Boogertman + Partners in association with Geyser Hahn have responded to the definitive ‘Thuma Mina’ moment in South Africa by rallying design and support services to deliver a proposal in partnership with Blue IQ Infrastructure Consultants to turn the iconic Johannesburg FNB Soccer City Stadium into a 1500 bed Temporary Severe Acute Respiratory Infections Treatment Centre.
In 2007 the practice stepped up to the challenge of delivering a world class soccer stadium to be ready in a timeline considered by many as unfeasible for the kick-off match of the 2010 FIFA World Cup. The Calabash represented the gourd or vessel around which people came together to celebrate. On the afternoon of the 28th of March, 2 days after the nationwide lockdown began, a dedicated team of professionals including architects, hospital design specialists, interior and urban designers responded to a 72 hour turnaround brief to turn the stadium into a field hospital, a very different form of coming together and one that the team hope never materialises.
However a stadium designed for large volumes of segregated audiences to move swiftly within defined areas (players, spectators, media, VIPS, vendors) lends itself very well to creating space for patients, medical staff and suppliers to move through a treatment system while keeping the distancing needed to minimize the risk of increased infection. From basement level to the upper suite levels each tier of the stadium was assigned a role in the flow of treatment from testing and patient assessment to high care in ICU units.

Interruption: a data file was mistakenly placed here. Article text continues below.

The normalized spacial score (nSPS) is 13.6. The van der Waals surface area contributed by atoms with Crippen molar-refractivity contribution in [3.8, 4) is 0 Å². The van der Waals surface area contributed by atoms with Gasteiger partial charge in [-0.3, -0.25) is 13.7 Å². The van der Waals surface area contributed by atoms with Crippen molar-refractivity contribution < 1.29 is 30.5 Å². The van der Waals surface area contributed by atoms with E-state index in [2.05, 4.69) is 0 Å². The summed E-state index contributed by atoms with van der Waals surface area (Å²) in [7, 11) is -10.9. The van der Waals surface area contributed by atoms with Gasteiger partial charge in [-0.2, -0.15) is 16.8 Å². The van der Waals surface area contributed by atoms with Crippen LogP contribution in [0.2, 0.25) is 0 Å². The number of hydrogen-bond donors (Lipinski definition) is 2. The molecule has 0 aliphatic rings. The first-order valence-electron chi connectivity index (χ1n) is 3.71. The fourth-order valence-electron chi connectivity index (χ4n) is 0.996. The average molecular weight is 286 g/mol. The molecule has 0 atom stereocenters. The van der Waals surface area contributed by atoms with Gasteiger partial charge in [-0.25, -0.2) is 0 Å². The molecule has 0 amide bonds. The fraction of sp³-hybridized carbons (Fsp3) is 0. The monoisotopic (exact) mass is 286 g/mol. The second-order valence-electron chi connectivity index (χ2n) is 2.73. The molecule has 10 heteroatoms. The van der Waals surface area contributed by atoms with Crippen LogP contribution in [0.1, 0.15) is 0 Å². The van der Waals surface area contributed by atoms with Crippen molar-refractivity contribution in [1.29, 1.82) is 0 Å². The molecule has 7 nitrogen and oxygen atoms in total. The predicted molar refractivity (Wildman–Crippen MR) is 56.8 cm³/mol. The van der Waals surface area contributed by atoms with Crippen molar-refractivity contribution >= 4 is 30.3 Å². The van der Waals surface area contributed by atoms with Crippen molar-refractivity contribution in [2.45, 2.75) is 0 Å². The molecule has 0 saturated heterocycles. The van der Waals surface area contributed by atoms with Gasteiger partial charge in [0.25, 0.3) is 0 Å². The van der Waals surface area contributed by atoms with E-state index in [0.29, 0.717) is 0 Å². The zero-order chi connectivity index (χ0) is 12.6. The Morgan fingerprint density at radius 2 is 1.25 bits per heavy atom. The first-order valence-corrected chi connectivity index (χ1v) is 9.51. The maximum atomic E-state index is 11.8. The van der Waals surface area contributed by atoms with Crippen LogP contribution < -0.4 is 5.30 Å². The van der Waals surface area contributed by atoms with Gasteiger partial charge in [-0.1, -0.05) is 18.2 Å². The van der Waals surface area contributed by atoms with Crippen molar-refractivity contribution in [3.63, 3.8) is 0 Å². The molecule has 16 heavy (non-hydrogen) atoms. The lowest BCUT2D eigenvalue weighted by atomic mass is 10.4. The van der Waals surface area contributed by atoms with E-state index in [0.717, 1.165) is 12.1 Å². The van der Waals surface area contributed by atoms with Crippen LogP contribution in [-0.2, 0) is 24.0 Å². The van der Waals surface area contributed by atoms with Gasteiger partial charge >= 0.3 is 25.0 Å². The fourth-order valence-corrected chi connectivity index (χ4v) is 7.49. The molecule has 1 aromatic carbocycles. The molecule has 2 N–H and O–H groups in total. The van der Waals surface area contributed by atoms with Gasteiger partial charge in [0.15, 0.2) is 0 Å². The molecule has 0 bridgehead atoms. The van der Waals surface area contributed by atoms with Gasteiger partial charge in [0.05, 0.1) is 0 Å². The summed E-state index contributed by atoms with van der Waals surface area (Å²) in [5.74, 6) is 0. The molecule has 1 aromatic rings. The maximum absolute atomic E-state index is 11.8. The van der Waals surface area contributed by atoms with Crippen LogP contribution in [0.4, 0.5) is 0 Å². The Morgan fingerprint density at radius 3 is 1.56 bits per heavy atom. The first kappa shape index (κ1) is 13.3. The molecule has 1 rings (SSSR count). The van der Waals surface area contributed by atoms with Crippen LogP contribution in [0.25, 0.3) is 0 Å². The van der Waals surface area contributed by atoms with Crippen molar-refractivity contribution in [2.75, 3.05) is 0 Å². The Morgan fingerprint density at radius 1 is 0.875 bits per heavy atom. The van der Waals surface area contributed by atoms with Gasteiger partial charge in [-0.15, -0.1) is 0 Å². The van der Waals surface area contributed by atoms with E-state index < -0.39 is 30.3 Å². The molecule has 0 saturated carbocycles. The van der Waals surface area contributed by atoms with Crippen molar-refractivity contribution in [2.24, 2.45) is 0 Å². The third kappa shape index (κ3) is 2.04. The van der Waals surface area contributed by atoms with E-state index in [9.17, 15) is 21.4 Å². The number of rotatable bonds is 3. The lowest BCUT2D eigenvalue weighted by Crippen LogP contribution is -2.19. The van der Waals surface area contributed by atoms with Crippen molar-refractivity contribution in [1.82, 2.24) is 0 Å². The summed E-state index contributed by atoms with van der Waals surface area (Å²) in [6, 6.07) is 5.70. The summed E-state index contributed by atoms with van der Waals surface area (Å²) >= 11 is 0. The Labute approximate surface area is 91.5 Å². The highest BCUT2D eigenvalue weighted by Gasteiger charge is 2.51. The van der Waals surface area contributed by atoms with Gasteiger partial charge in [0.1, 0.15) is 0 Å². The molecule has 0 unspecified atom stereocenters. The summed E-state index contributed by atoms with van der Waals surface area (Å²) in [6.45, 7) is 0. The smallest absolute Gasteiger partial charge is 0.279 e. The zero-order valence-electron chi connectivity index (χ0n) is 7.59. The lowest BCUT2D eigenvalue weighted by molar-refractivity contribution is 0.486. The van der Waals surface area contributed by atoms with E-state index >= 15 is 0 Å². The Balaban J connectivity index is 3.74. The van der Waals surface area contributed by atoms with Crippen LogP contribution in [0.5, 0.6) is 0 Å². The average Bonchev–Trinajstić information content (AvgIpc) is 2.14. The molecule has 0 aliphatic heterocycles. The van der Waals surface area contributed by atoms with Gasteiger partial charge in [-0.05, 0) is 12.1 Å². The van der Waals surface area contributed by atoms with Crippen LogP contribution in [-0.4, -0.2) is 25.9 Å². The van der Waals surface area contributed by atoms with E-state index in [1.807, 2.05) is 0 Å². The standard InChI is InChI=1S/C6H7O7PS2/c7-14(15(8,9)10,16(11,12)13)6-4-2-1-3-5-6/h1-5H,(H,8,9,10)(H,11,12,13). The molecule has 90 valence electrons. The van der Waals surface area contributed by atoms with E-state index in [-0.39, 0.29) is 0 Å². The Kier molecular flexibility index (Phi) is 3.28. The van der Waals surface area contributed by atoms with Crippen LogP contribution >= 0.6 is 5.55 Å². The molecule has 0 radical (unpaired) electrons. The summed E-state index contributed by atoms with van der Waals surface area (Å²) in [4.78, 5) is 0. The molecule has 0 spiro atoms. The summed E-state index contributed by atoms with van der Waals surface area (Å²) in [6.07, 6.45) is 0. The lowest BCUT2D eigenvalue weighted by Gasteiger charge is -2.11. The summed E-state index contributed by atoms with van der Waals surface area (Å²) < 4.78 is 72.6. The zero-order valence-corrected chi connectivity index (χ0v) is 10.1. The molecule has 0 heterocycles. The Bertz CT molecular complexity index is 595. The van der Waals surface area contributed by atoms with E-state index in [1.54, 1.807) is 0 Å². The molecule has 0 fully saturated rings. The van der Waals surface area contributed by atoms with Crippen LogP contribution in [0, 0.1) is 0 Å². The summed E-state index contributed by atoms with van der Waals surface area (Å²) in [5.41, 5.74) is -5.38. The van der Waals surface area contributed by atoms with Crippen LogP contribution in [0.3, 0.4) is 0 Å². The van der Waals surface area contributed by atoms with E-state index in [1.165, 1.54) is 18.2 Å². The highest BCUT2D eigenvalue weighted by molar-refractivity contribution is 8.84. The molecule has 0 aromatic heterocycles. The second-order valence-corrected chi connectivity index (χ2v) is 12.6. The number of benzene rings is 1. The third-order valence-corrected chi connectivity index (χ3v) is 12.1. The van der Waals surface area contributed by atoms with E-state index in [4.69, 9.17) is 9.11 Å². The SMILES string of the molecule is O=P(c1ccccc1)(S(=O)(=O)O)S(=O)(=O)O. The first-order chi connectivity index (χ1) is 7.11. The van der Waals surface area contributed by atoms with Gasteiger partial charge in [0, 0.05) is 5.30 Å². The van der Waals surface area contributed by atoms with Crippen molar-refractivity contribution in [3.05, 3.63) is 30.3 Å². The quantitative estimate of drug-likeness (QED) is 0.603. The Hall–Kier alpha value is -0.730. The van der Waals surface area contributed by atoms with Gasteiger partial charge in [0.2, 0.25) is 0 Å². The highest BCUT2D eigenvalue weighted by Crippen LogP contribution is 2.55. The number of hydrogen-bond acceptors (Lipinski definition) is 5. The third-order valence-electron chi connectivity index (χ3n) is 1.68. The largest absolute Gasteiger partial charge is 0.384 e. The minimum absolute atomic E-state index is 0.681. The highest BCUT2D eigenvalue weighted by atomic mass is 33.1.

Thanks to the skill set within the group and the partnerships forged over years of project delivery, the design and logistics proposal for Soccer City and an alternate site, Loftus Versfeld, Pretoria were ready for presentation by Tuesday morning the 31st of March. Jean Grobler (Director, Boogertman + Partners) highlights that the combination of the Soccer City original design teams’ knowledge of the stadium through Bob van Bebber, the Geyser Hahn health design specialist Henry du Plessis’ understanding of the challenges and the inputs from the Boogertman + Partners range of design skills partnered with engineers, quantity surveyors and safety specialists was an incredible collaboration. “While I hope we never have to build our design, which we believe is excellent solution from initial low-risk cases through to full ICU facilities, the spirit of collective problem-solving and goodwill was incredible. It made us proud of our profession.”
The team worked in lockdown and used Zoom for design collaborations. While responding with urgency to prepare for the situation that would emerge with a fast infection rate, which would overwhelm the existing Gauteng health infrastructure, they took care to work with international and local best practice guidelines. From the World Health Organisation to the requirements of National and Provincial Departments of Health and consulting with peers in the UK preparing similar facilities, the team gathered insight and learnings while prototyping solutions.
The final proposal is a holistic solution that included adjusting an NHS patient flow process from admission to treatment and escalation to ICU wards if needed, right through to mortuaries and provisions for the safety, protection and rest areas for medical staff. Provision of facilities for patients was divided into three categories of risk with the appropriate shielding and cubicles used for those at the highest need of care and intubation with beds and less intensive medical facilities provided for patients who needed to be monitored to assess their level of response to the COVD19 infection.
The final scheme in the field hospital proposal accommodates minimum 1 500 beds. It is engineered for the best safety possible while accommodating the high volume of patients, medical specialists, support staff and vendors of up to over 4 500 people daily if the facility runs at full capacity.
As Cyril Ramaphosa said in his statement on the 16th of March: “If we act together, if we act now, and if we act decisively, we will overcome ‘COVID19.’”
Jean Grobler says, “This proactive response galvanised by an emergency proves that, irrespective of the role people have in a professional team, we can use design to come together and solve really tough challenges.”